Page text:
If you’ve visited or occupied a hospital room in recent years you’ve seen the smiley face pain scale. This is a tool doctors use to determine your level of discomfort. It goes from a smiley face 0 (no pain) to a teary-eyed frowny-face 10 (worst pain). People of faith could use something similar to describe their soul’s pain while speaking to a spiritual advisor.
Such a passion scale would come in handy when we feel particularly lukewarm. On a standard temperature scale, lukewarm would fall somewhere right in the middle between freezing cold and feverishly hot—and would normally occupy a fairly happy position on the pain scale for that matter. On the passion scale, though, lukewarm occupies the position that “worst pain” occupies on the pain scale. Lukewarm faith is misery to anyone desirous of passionate faith. The misery is torturous because such a person may remember the fervor they felt early on in their faith journey when their passion was closer to 10 and now they’re conscious of heading downscale to the numbness zone. The fear is, once they reach this point of apathy, there may be no return; they may be unrecognizable to themselves or even to their maker.
In this Sunday’s gospel reading (Lk 13:22-30) Jesus tells us how someone’s loss of faith can disfigure their spirit, causing them to fail the identity screening process as they try entering God’s domain.
“Strive to enter through the narrow gate, for many, I tell you, will attempt to enter but will not be strong enough. After the master of the house has arisen and locked the door, then will you stand outside knocking and saying, ‘Lord, open the door for us.’ He will say to you in reply, ‘I do not know where you are from.’”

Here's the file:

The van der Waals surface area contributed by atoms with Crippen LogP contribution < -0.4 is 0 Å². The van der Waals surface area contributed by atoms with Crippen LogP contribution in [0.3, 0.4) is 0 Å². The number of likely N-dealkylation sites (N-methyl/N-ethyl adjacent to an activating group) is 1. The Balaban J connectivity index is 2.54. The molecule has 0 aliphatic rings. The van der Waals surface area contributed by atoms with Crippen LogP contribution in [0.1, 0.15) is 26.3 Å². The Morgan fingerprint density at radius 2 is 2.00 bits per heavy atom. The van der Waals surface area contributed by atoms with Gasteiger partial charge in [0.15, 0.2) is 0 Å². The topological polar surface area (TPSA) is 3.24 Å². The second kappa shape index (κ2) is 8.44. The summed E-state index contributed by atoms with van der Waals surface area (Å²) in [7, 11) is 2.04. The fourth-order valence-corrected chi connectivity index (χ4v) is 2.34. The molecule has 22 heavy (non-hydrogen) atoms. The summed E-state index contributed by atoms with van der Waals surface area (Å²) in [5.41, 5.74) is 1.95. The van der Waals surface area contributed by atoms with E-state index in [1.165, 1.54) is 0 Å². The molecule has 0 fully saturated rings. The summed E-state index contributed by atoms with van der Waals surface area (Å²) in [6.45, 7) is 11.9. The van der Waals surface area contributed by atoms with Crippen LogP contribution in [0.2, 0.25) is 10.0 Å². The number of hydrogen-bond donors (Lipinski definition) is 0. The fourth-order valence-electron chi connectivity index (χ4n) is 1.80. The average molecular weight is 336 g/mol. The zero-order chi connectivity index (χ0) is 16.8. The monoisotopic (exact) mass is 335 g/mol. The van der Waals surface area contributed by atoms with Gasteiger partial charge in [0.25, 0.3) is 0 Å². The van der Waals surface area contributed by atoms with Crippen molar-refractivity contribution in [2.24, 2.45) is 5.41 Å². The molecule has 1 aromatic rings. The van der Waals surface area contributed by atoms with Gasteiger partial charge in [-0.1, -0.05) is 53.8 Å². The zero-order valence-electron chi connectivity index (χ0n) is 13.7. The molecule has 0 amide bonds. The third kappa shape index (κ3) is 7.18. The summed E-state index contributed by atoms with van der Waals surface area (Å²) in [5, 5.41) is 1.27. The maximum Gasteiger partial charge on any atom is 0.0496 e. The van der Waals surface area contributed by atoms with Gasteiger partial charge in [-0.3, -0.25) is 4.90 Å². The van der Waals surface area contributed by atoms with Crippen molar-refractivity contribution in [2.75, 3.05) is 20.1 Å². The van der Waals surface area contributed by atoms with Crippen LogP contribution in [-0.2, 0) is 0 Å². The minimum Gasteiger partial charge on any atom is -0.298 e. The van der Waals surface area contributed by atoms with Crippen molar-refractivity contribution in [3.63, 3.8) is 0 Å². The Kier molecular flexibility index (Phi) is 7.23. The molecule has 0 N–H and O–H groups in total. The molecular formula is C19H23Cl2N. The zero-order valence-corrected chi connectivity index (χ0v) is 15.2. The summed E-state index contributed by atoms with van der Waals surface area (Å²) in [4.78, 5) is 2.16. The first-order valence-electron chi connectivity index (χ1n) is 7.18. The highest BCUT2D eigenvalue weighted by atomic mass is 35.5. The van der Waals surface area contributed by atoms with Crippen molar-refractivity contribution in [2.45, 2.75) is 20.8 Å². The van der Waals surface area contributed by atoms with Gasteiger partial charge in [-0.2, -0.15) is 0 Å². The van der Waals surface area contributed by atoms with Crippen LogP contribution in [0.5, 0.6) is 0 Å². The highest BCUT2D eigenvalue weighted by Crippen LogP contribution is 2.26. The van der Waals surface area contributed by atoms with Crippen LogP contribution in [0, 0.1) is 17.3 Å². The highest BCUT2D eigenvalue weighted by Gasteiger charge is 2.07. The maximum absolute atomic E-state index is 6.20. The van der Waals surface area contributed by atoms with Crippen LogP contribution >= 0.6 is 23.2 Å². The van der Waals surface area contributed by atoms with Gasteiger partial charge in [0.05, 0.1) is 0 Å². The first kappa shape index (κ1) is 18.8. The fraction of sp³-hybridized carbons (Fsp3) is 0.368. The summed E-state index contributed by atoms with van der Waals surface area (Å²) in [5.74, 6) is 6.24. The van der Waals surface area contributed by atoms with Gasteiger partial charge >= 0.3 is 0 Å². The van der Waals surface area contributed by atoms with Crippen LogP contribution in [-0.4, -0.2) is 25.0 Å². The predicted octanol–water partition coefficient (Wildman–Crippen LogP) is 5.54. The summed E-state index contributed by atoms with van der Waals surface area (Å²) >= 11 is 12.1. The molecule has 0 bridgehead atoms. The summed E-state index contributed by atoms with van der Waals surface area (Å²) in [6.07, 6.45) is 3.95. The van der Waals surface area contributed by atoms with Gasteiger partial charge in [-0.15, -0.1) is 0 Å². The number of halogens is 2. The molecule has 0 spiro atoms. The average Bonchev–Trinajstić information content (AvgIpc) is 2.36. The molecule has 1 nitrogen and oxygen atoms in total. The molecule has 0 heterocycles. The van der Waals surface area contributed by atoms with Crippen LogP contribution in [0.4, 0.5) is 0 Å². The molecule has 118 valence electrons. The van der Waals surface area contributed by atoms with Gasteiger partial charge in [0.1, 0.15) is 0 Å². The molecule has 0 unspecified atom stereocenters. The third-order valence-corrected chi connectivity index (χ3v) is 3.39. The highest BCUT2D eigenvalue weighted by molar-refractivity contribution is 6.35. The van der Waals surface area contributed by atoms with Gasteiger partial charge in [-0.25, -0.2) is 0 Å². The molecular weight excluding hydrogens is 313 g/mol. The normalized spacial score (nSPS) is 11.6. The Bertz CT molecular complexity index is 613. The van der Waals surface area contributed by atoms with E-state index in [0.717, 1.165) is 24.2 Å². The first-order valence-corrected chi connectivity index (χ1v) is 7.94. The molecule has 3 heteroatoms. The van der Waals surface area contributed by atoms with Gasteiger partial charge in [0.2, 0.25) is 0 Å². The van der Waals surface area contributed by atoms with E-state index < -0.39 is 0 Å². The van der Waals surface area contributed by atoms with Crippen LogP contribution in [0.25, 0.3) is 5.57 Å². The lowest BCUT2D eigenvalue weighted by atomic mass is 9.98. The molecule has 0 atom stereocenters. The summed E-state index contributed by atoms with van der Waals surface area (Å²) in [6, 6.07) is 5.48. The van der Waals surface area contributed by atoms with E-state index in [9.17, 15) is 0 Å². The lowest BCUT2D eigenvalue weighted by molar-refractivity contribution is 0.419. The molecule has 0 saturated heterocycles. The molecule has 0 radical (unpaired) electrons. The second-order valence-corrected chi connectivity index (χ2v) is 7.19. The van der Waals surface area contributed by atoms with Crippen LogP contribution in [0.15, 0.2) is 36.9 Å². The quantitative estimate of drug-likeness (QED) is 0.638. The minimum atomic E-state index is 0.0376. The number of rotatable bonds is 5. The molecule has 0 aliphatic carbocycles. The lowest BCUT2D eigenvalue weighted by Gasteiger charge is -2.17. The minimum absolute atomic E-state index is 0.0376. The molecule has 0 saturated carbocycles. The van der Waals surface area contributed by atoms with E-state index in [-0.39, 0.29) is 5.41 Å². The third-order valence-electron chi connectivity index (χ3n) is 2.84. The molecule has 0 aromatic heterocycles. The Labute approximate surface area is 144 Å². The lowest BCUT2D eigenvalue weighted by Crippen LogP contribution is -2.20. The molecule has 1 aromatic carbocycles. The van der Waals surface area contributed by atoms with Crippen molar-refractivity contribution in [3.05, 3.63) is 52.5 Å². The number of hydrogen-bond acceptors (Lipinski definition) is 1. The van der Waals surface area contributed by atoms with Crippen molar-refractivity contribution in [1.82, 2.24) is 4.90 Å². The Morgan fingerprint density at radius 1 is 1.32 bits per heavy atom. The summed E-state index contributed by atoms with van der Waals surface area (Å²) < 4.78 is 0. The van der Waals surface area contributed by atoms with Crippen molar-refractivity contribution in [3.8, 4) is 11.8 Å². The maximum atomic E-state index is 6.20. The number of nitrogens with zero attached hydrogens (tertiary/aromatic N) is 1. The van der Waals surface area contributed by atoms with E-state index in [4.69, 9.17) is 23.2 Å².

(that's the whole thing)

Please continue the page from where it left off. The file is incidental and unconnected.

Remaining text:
Zero on the passion scale indicates the absence of a sense of “other.” A 10 on that scale is notable for intimacy—not the sensual, fleeting kind, but the kind that bonds spirits. The best way I’ve heard it described in human terms was in a lyric delivered many years ago by Tony Bennett in a song titled “It Amazes Me.” It concludes: “I’m the one who’s worldly wise and nothing much fazes me, but to see me in her eyes, it just amazes me.”
This lyric implies a deep gaze into the soul of a loved one and seeing oneself there, as that loved one sees you. The fact that you are so central in that field of vision implies a mutual recognition and understanding. Now imagine this kind of relationship with your Creator, and each time you pray, you see yourself in God’s eyes. It’s like kneeling before the tabernacle in church and seeing your reflection staring back at you from the gleaming door. How could anyone be lukewarm at the thought of seeing themselves gazing from the gateway of His kingdom? The idea of being the focus of God’s vision is what has attracted passionate searchers for such intimacy from all nations of the world, as the prophet Isaiah tells us in Sunday’s first reading (Is 66:18-21):
Thus says the LORD: I know their works and their thoughts, and I come to gather nations of every language; they shall come and see my glory. I will set a sign among them; from them I will send fugitives to the nations: … to the distant coastlands that have never heard of my fame, or seen my glory; and they shall proclaim my glory among the nations.
But even the most loving earthly relationships, whether between man and woman or parent and child, are laced with trials that require strength to keep our passion reading out of the lukewarm zone—or even further down the scale. Such a slide can be precipitated by earthly distractions or heavenly course corrections, as we are reminded via Sunday’s second reading from the Letter to the Hebrews (Heb 12:5-7, 11-13):
You have forgotten the exhortation addressed to you as children: “My son, do not disdain the discipline of the Lord or lose heart when reproved by him; for whom the Lord loves, he disciplines.”
Keeping our spirit out of the lukewarm zone requires insulation throughout our earthly lives, through periods of suffering or apathy—or the suffering of apathy. It comes with remembering that suffering carries a spark of redemption whose potency depends on the grace God delivers through the proximity of family, friends and, sometimes, strangers. In fact sometimes it’s in a stranger’s eyes we will see our true selves.